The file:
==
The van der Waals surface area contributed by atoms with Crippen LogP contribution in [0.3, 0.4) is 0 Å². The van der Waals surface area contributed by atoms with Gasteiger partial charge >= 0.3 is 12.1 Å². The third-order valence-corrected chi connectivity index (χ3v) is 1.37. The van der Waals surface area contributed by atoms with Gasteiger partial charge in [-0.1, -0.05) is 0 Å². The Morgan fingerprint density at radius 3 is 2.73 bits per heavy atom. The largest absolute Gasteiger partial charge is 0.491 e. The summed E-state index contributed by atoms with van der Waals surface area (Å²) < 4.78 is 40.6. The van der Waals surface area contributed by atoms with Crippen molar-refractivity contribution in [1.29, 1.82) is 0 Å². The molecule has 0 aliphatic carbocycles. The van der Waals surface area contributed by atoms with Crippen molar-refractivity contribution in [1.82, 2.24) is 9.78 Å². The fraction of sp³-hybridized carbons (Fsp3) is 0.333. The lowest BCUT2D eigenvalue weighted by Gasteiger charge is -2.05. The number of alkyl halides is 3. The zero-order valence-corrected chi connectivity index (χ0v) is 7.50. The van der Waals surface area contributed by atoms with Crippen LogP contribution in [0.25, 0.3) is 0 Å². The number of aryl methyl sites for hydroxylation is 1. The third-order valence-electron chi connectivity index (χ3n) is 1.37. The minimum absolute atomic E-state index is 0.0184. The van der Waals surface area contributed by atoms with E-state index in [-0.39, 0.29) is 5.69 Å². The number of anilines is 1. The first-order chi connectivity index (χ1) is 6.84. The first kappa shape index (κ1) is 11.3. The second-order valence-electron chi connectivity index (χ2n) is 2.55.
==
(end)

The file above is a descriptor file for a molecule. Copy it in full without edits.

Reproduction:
The van der Waals surface area contributed by atoms with Crippen LogP contribution in [0.3, 0.4) is 0 Å². The van der Waals surface area contributed by atoms with Gasteiger partial charge >= 0.3 is 12.1 Å². The third-order valence-corrected chi connectivity index (χ3v) is 1.37. The van der Waals surface area contributed by atoms with Gasteiger partial charge in [-0.1, -0.05) is 0 Å². The Morgan fingerprint density at radius 3 is 2.73 bits per heavy atom. The largest absolute Gasteiger partial charge is 0.491 e. The summed E-state index contributed by atoms with van der Waals surface area (Å²) < 4.78 is 40.6. The van der Waals surface area contributed by atoms with Crippen molar-refractivity contribution in [1.29, 1.82) is 0 Å². The molecule has 0 aliphatic carbocycles. The van der Waals surface area contributed by atoms with Crippen molar-refractivity contribution in [1.82, 2.24) is 9.78 Å². The fraction of sp³-hybridized carbons (Fsp3) is 0.333. The lowest BCUT2D eigenvalue weighted by Gasteiger charge is -2.05. The number of alkyl halides is 3. The zero-order valence-corrected chi connectivity index (χ0v) is 7.50. The van der Waals surface area contributed by atoms with Crippen LogP contribution in [0.25, 0.3) is 0 Å². The number of aryl methyl sites for hydroxylation is 1. The third-order valence-electron chi connectivity index (χ3n) is 1.37. The minimum absolute atomic E-state index is 0.0184. The van der Waals surface area contributed by atoms with E-state index in [-0.39, 0.29) is 5.69 Å². The number of anilines is 1. The first-order chi connectivity index (χ1) is 6.84. The first kappa shape index (κ1) is 11.3. The second-order valence-electron chi connectivity index (χ2n) is 2.55.